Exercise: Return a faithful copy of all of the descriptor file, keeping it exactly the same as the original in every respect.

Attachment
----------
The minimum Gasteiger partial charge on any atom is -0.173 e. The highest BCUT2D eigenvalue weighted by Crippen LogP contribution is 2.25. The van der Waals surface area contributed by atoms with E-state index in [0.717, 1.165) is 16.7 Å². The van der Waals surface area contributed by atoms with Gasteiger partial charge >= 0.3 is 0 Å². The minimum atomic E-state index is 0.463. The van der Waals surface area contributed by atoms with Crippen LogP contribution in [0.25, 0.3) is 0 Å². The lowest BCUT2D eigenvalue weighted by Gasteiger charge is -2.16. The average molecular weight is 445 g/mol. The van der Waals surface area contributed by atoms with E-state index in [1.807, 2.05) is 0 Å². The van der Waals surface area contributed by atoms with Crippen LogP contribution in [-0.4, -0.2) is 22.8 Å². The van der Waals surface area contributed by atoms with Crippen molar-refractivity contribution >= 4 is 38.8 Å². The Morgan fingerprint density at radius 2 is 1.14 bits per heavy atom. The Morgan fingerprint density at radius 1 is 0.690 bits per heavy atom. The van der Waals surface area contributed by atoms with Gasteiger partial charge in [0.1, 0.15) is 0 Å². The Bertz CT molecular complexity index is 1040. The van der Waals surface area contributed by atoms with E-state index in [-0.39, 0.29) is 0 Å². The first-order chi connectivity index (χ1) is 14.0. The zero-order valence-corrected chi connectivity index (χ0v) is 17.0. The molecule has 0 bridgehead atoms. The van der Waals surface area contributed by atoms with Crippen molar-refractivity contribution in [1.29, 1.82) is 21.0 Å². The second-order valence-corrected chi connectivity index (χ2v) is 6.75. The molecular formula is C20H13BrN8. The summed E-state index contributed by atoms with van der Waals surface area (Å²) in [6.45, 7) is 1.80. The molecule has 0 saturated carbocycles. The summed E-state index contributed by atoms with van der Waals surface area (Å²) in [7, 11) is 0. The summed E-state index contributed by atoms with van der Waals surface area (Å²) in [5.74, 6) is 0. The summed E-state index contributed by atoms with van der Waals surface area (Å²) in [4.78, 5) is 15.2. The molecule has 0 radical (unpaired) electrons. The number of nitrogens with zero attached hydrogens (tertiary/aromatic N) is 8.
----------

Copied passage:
The minimum Gasteiger partial charge on any atom is -0.173 e. The highest BCUT2D eigenvalue weighted by Crippen LogP contribution is 2.25. The van der Waals surface area contributed by atoms with E-state index in [0.717, 1.165) is 16.7 Å². The van der Waals surface area contributed by atoms with Gasteiger partial charge >= 0.3 is 0 Å². The minimum atomic E-state index is 0.463. The van der Waals surface area contributed by atoms with Crippen LogP contribution in [0.25, 0.3) is 0 Å². The lowest BCUT2D eigenvalue weighted by Gasteiger charge is -2.16. The average molecular weight is 445 g/mol. The van der Waals surface area contributed by atoms with E-state index in [1.807, 2.05) is 0 Å². The van der Waals surface area contributed by atoms with Crippen LogP contribution in [-0.4, -0.2) is 22.8 Å². The van der Waals surface area contributed by atoms with Crippen molar-refractivity contribution >= 4 is 38.8 Å². The Morgan fingerprint density at radius 2 is 1.14 bits per heavy atom. The Morgan fingerprint density at radius 1 is 0.690 bits per heavy atom. The van der Waals surface area contributed by atoms with Gasteiger partial charge in [0.1, 0.15) is 0 Å². The Bertz CT molecular complexity index is 1040. The van der Waals surface area contributed by atoms with E-state index in [-0.39, 0.29) is 0 Å². The first-order chi connectivity index (χ1) is 14.0. The zero-order valence-corrected chi connectivity index (χ0v) is 17.0. The molecule has 0 bridgehead atoms. The van der Waals surface area contributed by atoms with Crippen molar-refractivity contribution in [1.29, 1.82) is 21.0 Å². The second-order valence-corrected chi connectivity index (χ2v) is 6.75. The molecular formula is C20H13BrN8. The summed E-state index contributed by atoms with van der Waals surface area (Å²) in [6.45, 7) is 1.80. The molecule has 0 saturated carbocycles. The summed E-state index contributed by atoms with van der Waals surface area (Å²) in [7, 11) is 0. The summed E-state index contributed by atoms with van der Waals surface area (Å²) in [5.74, 6) is 0. The summed E-state index contributed by atoms with van der Waals surface area (Å²) in [4.78, 5) is 15.2. The molecule has 0 radical (unpaired) electrons. The number of nitrogens with zero attached hydrogens (tertiary/aromatic N) is 8.